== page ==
9. Don’t charge electricals off car battery: It might be convenient, but charging your iPod / mobile / laptop / whatever off the car battery greatly increases fuel consumption. Of course you’ll still indirectly generate emissions when charging electrical gadgets at home, but it is still more efficient than doing so in a car.
10. Drive with windows up: This sounds so trivial, but it has been proven to work. If you keep your windows up your car will be subject to less drag, which improves the aerodynamic profile of the vehicle. Therefore, cars driven with the windows up are proven to achieve much higher MPG.
11. Remove rook racks: If you have roof racks installed on your car, remove them. If you surf / ski / snowboard, stow the boards inside the car. Roof racks increase the car’s weight and reduce aerodynamic efficiency, which increases the amount of fuel burnt to power the car.
12. Service regularly: This one can’t be overstated enough. If you want to make sure that your car performs at peak efficiency then you’ll have to get it serviced on a regular basis. Get the oil checked, swap out the brakes, check the exhaust etc. The idea is that a well-kept car will consume less fuel, pump out fewer greenhouse gases and also last longer, which in the longterm helps the environment and your bank balance.
14. Alternative forms of fuel: Refuel your car with an alternative form of fuel such as biodiesel instead of diesel. It can be quite expensive in the short term but it is possible to refit your vehicle to run on gas, ethanol or used fats and vegetable oils. This tactic is especially good if the fuels are locally produced.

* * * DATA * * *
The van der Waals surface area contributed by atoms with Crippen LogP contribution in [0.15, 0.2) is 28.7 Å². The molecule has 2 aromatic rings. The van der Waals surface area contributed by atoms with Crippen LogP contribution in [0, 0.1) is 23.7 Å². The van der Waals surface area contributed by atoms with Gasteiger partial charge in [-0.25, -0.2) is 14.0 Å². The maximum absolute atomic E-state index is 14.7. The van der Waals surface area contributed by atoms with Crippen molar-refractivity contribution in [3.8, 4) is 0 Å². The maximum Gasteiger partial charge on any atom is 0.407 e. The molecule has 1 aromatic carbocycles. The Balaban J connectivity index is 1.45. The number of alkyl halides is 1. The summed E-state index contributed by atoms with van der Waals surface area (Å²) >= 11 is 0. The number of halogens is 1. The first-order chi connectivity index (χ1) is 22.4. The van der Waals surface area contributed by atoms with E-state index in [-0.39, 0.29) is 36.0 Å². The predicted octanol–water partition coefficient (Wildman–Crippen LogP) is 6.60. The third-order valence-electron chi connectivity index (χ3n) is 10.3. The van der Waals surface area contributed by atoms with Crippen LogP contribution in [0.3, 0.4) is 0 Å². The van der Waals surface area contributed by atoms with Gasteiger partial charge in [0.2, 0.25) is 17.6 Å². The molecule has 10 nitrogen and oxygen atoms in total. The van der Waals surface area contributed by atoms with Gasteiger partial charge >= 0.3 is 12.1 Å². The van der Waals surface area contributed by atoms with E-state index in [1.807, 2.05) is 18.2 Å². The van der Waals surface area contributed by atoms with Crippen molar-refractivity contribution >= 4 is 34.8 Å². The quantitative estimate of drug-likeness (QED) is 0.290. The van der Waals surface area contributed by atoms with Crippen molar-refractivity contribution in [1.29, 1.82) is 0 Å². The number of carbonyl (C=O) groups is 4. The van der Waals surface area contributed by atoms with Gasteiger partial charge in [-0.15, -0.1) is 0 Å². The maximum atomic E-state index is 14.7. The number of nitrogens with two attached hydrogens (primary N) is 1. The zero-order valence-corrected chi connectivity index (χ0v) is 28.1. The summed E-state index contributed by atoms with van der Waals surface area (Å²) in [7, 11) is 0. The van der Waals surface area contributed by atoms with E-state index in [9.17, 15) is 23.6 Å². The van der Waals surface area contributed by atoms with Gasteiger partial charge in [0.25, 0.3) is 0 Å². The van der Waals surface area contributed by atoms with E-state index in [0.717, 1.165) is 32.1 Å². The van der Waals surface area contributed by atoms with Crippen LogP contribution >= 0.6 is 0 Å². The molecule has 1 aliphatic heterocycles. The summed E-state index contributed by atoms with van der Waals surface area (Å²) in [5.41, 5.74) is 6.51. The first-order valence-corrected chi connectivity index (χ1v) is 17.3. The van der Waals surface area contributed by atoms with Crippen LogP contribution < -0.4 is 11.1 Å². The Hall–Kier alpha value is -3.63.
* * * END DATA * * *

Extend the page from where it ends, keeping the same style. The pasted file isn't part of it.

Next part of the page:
15. Use premium fuel: If it is not possible to change the type of fuel your car can run on to bio, purchase the more expensive but environmentally friendly premium petrols. While these are still produced from oil, they are more efficient and much cleaner.
16. Carpool: Organised carpooling with your co-workers has quite a few advantages. You actively reduce air pollution, increase outdoor air quality by having 1 car on the road instead of 4. Also, carpooling saves you money and everybody can do it - you might even form some new friendships. You can use a variety of tools online to arrange or find carpooling opportunities - especially on Facebook
17. Hybrid Options: Opt for a hybrid hire car on your next holiday. Not only will you be reducing emissions while you drive, but you will be sending a positive message to the car hire industry by your endorsement of the ‘green’ car. Plus, you get to test drive a hybrid and put it through the motions! Make a more substantial commitment and consider a new hybrid vehicle such as the Toyota Prius or get one of the ultra efficient small cars such as Citroen C4.
It’s widely considered to be the holy grail of environmentalism, but it’s sadly not quite there yet. Governments take big back handers from the car lobbyists, so we shouldn’t expect the world’s public transport networks to get massively better any time. Of course, there are cities around the world where the local government has invested heavily in public transport infrastructure - but you probably don’t live near one. Here are a few ways to maximise the positive environmental impact of what public transport is available to you.